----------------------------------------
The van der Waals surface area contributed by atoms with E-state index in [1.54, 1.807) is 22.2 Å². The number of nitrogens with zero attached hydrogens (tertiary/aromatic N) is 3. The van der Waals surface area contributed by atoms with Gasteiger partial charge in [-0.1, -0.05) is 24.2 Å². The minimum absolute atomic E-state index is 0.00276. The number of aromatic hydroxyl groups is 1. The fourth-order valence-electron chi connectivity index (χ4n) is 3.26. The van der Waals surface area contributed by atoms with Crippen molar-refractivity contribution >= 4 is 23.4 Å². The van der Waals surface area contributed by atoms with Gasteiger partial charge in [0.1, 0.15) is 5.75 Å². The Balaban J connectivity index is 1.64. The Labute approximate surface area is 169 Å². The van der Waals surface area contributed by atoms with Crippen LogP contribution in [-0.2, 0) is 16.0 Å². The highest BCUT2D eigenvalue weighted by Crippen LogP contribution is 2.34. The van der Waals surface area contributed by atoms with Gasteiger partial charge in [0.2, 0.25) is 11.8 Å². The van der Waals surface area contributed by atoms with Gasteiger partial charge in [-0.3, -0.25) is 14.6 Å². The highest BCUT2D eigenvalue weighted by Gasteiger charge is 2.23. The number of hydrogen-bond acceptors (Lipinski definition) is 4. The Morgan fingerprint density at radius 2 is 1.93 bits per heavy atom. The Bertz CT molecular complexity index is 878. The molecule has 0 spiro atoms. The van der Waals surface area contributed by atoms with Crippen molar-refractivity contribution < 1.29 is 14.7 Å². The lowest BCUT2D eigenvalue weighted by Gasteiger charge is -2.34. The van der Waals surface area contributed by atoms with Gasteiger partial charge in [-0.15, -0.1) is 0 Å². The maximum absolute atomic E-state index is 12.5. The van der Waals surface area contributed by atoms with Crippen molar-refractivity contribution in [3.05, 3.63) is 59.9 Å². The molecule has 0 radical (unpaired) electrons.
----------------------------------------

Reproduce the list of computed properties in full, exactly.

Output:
The van der Waals surface area contributed by atoms with E-state index in [1.54, 1.807) is 22.2 Å². The number of nitrogens with zero attached hydrogens (tertiary/aromatic N) is 3. The van der Waals surface area contributed by atoms with Gasteiger partial charge in [-0.1, -0.05) is 24.2 Å². The minimum absolute atomic E-state index is 0.00276. The number of aromatic hydroxyl groups is 1. The fourth-order valence-electron chi connectivity index (χ4n) is 3.26. The van der Waals surface area contributed by atoms with Crippen molar-refractivity contribution >= 4 is 23.4 Å². The van der Waals surface area contributed by atoms with Gasteiger partial charge in [0.1, 0.15) is 5.75 Å². The Balaban J connectivity index is 1.64. The Labute approximate surface area is 169 Å². The van der Waals surface area contributed by atoms with Crippen LogP contribution in [-0.2, 0) is 16.0 Å². The highest BCUT2D eigenvalue weighted by Crippen LogP contribution is 2.34. The van der Waals surface area contributed by atoms with Gasteiger partial charge in [0.2, 0.25) is 11.8 Å². The van der Waals surface area contributed by atoms with Gasteiger partial charge in [-0.3, -0.25) is 14.6 Å². The highest BCUT2D eigenvalue weighted by Gasteiger charge is 2.23. The number of hydrogen-bond acceptors (Lipinski definition) is 4. The Morgan fingerprint density at radius 2 is 1.93 bits per heavy atom. The Bertz CT molecular complexity index is 878. The molecule has 0 spiro atoms. The van der Waals surface area contributed by atoms with Crippen molar-refractivity contribution < 1.29 is 14.7 Å². The lowest BCUT2D eigenvalue weighted by Gasteiger charge is -2.34. The van der Waals surface area contributed by atoms with Gasteiger partial charge in [-0.15, -0.1) is 0 Å². The maximum absolute atomic E-state index is 12.5. The van der Waals surface area contributed by atoms with Crippen molar-refractivity contribution in [3.05, 3.63) is 59.9 Å². The molecule has 0 radical (unpaired) electrons.